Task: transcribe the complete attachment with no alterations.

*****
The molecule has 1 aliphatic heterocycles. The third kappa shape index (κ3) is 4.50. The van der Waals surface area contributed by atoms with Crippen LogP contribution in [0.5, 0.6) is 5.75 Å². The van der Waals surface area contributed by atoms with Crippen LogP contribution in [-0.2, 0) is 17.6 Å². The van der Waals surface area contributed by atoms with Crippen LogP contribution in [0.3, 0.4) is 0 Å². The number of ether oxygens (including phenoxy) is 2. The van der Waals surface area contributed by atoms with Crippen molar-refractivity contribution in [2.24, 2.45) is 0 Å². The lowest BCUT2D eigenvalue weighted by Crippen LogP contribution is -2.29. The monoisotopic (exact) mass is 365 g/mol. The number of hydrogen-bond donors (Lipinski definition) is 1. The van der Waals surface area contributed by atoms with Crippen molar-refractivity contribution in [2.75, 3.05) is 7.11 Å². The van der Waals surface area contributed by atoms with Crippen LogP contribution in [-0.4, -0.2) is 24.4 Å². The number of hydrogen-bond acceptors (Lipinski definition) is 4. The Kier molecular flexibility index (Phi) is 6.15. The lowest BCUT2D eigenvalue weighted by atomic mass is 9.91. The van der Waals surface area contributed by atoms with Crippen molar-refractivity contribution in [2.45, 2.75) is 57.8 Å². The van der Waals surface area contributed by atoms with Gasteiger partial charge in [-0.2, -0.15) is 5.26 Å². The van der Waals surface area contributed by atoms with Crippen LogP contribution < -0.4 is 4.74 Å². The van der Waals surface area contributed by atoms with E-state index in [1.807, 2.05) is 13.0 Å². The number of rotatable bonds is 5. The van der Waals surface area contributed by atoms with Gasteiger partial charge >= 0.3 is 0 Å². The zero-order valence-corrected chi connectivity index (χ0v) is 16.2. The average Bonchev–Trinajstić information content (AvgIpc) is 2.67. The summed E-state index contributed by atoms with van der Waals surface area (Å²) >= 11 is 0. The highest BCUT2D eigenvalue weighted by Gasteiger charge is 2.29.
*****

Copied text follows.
The molecule has 1 aliphatic heterocycles. The third kappa shape index (κ3) is 4.50. The van der Waals surface area contributed by atoms with Crippen LogP contribution in [0.5, 0.6) is 5.75 Å². The van der Waals surface area contributed by atoms with Crippen LogP contribution in [-0.2, 0) is 17.6 Å². The van der Waals surface area contributed by atoms with Crippen LogP contribution in [0.3, 0.4) is 0 Å². The number of ether oxygens (including phenoxy) is 2. The van der Waals surface area contributed by atoms with Crippen molar-refractivity contribution in [2.24, 2.45) is 0 Å². The lowest BCUT2D eigenvalue weighted by Crippen LogP contribution is -2.29. The monoisotopic (exact) mass is 365 g/mol. The number of hydrogen-bond donors (Lipinski definition) is 1. The van der Waals surface area contributed by atoms with Crippen molar-refractivity contribution in [2.75, 3.05) is 7.11 Å². The van der Waals surface area contributed by atoms with Crippen LogP contribution in [-0.4, -0.2) is 24.4 Å². The number of hydrogen-bond acceptors (Lipinski definition) is 4. The Kier molecular flexibility index (Phi) is 6.15. The lowest BCUT2D eigenvalue weighted by atomic mass is 9.91. The van der Waals surface area contributed by atoms with Crippen molar-refractivity contribution in [2.45, 2.75) is 57.8 Å². The van der Waals surface area contributed by atoms with Gasteiger partial charge in [-0.2, -0.15) is 5.26 Å². The van der Waals surface area contributed by atoms with Crippen LogP contribution < -0.4 is 4.74 Å². The van der Waals surface area contributed by atoms with E-state index in [1.807, 2.05) is 13.0 Å². The number of rotatable bonds is 5. The van der Waals surface area contributed by atoms with Gasteiger partial charge >= 0.3 is 0 Å². The zero-order valence-corrected chi connectivity index (χ0v) is 16.2. The average Bonchev–Trinajstić information content (AvgIpc) is 2.67. The summed E-state index contributed by atoms with van der Waals surface area (Å²) >= 11 is 0. The highest BCUT2D eigenvalue weighted by Gasteiger charge is 2.29.